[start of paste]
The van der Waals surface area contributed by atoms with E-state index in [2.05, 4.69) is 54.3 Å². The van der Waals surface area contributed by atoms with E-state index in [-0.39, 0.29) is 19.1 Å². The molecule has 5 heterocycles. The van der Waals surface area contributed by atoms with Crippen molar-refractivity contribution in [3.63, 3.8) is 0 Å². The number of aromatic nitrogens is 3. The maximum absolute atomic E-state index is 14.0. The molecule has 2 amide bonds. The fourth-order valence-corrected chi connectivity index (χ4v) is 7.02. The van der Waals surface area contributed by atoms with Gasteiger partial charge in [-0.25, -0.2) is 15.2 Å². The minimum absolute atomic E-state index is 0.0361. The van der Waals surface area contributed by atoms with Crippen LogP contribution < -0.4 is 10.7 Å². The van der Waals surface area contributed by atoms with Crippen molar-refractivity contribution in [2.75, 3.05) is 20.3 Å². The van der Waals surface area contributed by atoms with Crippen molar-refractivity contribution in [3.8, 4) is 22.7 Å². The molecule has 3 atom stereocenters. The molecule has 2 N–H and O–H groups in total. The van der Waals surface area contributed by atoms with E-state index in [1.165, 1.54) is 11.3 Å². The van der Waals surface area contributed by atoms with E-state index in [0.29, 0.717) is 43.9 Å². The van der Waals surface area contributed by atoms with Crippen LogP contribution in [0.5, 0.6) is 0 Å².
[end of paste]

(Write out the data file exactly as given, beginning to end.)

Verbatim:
The van der Waals surface area contributed by atoms with E-state index in [2.05, 4.69) is 54.3 Å². The van der Waals surface area contributed by atoms with E-state index in [-0.39, 0.29) is 19.1 Å². The molecule has 5 heterocycles. The van der Waals surface area contributed by atoms with Crippen molar-refractivity contribution in [3.63, 3.8) is 0 Å². The number of aromatic nitrogens is 3. The maximum absolute atomic E-state index is 14.0. The molecule has 2 amide bonds. The fourth-order valence-corrected chi connectivity index (χ4v) is 7.02. The van der Waals surface area contributed by atoms with Gasteiger partial charge in [-0.25, -0.2) is 15.2 Å². The minimum absolute atomic E-state index is 0.0361. The van der Waals surface area contributed by atoms with Crippen LogP contribution < -0.4 is 10.7 Å². The van der Waals surface area contributed by atoms with Crippen molar-refractivity contribution in [2.75, 3.05) is 20.3 Å². The van der Waals surface area contributed by atoms with Crippen molar-refractivity contribution in [3.8, 4) is 22.7 Å². The molecule has 3 atom stereocenters. The molecule has 2 N–H and O–H groups in total. The van der Waals surface area contributed by atoms with E-state index in [1.165, 1.54) is 11.3 Å². The van der Waals surface area contributed by atoms with E-state index in [0.29, 0.717) is 43.9 Å². The van der Waals surface area contributed by atoms with Crippen LogP contribution in [0.5, 0.6) is 0 Å².